How Nick Cannon's great-grandmother inspired empowerment anthem: 'She told me she was disappointed in me'

Lyndsey Parker
Yahoo Music

Nick Cannon is known for the raunchy humor of MTV’s Wild ‘n Out and singles like “Gigolo,” “Feelin’ Freaky,” and “Dime Piece.” But for his new track, “Motivation,” released during International Women’s Month, he was inspired to go in a surprisingly serious direction, after having an eye-opening conversation with an important woman in his life, Corinne Cannon.

“I was challenged by my 98-year-old great-grandmother, who actually told me she was disappointed in me, with a lot of the choice words and choice content that I was putting forth, and it wasn’t a reflection of the grandson that she has grown to know and love,” Nick tells Yahoo Entertainment. “I mean, if you listen to some of my other lyrics, or even if you pay attention to Wild ‘n Out … there’s a misogynistic nature in hip-hop that I subscribe to from time to time. And my 98-year-old grandmother probably isn’t too keen on certain terminology and subject matters. My current music video [for ‘Only You,’ featuring Fat Joe and DJ Luke Nasty], I shot in a strip club, you know what I’m saying?

“She had a real conversation with me, and I bowed down and said, ‘You’re absolutely right.’ She gave me some points of reminding me that I have a 6-year-old daughter, and I don’t always want to have to turn the radio down when Daddy’s music comes on.”

The Cannon family matriarch — whom Nick describes as “firing on all cylinders; she’s online, she still sells Avon” — sat Nick down and told him, “You were put here to inspire. You have a gift, and [you should] use it.” So he decided to set Corinne’s message to music — and he even cast her in his self-directed and self-shot “Motivation” video, in which she dispenses nuggets of wisdom like “You don’t have to have someone else to make you know who you are.” Many other strong black women over age 80, including Holly Robinson Peete’s mother and basketball player Chris Paul’s grandmother, also appear.

“I put a camera in front of [Corinne] and said, ‘I want you to say these exact same things and inspire these young women out there too,'” Nick recalls.

Nick Cannon (Photo: Jonavennci Divad)
Nick Cannon (Photo: Jonavennci Divad)

Nick is currently working on his supermodel-inspired next album, Model Music, out later this year, and while that record will have a sexier, clubbier vibe, he’s not worried about Corinne’s disapproval. “I think it’s all about balance,” he explains. “[‘Motivation’] was my rebuttal to my great-grandmother. It wasn’t about like, ‘Oh, I’m going to change’; I’d be somewhat foolish to think that I could change the course of hip-hop, as well as even my own creative process, just based off of one conversation, because to me art is supposed to be honest and true and a reflection of the society we live in. I am a person, I go to strip clubs — but I’m also a motivational speaker at times! It’s an interesting dichotomy of an artist.”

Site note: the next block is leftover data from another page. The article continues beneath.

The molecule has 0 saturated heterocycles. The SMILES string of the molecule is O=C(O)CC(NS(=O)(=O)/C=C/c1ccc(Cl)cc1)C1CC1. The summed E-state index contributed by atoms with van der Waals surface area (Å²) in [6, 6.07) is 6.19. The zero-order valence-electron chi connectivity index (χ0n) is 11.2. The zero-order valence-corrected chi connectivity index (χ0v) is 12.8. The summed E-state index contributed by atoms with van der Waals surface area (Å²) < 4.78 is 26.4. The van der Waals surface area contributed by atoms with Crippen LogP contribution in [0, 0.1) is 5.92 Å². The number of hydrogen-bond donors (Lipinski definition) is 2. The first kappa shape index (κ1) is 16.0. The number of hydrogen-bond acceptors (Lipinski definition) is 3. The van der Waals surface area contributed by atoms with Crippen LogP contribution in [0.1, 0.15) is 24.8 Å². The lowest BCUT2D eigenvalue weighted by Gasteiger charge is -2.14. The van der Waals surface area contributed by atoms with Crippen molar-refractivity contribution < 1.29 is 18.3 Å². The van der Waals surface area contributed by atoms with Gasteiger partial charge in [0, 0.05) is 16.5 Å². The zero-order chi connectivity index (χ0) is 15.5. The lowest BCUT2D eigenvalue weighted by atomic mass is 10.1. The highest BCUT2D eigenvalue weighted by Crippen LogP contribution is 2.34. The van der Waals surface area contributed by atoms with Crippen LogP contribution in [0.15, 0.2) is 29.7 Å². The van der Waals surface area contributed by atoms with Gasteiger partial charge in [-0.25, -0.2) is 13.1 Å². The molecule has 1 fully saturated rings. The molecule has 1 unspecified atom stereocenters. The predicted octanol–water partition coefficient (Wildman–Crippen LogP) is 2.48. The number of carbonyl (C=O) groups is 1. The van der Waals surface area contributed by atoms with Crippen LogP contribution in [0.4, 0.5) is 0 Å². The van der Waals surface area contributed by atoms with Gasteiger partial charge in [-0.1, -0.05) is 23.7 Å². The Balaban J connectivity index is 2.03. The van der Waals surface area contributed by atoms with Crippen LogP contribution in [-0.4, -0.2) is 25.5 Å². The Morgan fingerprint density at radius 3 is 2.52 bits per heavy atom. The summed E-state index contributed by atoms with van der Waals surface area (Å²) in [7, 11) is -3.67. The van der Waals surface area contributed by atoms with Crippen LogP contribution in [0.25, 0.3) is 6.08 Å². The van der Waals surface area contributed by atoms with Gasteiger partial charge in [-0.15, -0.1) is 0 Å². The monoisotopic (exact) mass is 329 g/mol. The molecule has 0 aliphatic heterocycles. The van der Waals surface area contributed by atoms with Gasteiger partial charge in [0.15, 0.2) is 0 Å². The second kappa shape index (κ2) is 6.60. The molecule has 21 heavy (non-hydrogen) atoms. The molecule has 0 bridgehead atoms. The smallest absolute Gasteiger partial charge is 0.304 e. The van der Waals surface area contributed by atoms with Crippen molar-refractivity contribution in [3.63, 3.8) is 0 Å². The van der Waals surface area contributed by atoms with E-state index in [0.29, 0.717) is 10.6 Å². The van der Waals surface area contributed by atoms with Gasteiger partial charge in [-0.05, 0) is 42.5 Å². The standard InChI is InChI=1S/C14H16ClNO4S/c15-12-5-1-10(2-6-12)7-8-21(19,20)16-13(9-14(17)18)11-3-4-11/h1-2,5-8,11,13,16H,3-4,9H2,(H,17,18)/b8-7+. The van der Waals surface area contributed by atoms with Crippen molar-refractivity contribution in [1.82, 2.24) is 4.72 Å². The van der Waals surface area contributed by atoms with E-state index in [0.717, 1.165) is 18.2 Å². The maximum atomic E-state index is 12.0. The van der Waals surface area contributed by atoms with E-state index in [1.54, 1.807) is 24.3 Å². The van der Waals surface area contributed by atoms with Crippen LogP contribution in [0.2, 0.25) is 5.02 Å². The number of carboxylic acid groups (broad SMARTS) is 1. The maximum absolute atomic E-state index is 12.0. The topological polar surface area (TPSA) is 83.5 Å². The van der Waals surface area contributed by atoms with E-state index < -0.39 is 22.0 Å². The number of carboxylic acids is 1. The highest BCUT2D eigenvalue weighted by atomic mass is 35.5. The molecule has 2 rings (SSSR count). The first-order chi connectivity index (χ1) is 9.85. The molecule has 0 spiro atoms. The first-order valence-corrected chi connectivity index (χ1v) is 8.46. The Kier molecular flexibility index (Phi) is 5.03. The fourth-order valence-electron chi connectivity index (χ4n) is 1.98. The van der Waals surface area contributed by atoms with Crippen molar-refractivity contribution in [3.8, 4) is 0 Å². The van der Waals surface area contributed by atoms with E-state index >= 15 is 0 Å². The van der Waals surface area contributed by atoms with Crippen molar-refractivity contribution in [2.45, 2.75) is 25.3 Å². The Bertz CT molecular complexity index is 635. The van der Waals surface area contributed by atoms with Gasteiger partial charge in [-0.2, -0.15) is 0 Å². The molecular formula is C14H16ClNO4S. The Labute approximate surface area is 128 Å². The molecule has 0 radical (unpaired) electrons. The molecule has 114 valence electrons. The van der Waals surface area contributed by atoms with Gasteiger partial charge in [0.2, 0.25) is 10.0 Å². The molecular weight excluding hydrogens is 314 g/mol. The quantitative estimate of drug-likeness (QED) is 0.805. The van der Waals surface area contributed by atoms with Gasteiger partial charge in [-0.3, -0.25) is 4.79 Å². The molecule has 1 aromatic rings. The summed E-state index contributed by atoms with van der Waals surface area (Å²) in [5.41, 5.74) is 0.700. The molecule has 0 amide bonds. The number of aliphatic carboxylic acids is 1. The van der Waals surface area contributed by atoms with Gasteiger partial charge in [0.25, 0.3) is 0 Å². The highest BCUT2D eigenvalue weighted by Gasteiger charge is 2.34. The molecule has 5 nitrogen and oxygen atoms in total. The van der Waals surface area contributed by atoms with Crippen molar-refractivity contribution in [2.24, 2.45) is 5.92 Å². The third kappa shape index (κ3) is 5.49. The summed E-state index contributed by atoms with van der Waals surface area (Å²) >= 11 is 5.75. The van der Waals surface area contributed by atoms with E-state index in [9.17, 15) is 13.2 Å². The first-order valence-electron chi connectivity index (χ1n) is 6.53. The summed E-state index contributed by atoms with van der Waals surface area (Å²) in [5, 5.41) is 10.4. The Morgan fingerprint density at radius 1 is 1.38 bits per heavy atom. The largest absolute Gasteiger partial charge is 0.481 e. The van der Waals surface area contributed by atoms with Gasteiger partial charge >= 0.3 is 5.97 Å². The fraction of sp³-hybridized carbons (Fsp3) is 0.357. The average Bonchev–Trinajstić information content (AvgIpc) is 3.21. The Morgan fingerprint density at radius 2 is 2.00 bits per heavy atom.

However, Cannon — who attends Howard University when he’s not working on music and his many entertainment, entrepreneurial, and activism endeavors — is always trying to better himself, and he hopes for the same for his twins, who are lucky enough to have a great-great-grandmother in their lives. He realizes that his daughter Monroe will face some of the same problems that Corinne has struggled with over the past nine decades, but he’s optimistic about her future.

Nick Cannon with daughter Monroe (Photo: Getty Images)
Nick Cannon with daughter Monroe (Photo: Getty Images)

“When I think of my daughter, I get really sensitive to this, but it’s about equipping her with the essential tools to be the best her in life, and that she has that opportunity to do that,” Cannon says. “I want her to go up against everything. I want her to have all the challenges in the world, because I know it’s only going to make her stronger in that sense. … I pray that my daughter taps into her inner strength and understands that any opportunity that’s placed in front of her, she can overcome it, thrive in it, succeed, and that there’s going be things like everybody is not going to like you. Everybody’s not going to agree with you. Some people are going to be mean to you. Some people are going to be envious of you. But don’t let that feed into your energy. Don’t allow anyone to steal your joy. Don’t let anyone alter your conquest. That’s what I tell her.”

Watch Nick Cannon’s entire Facebook Live interview, in which he discusses his marriage to Mariah Carey, his battle with lupus, his philanthropy, his music, his pursuit of higher education, and more, in the video below.

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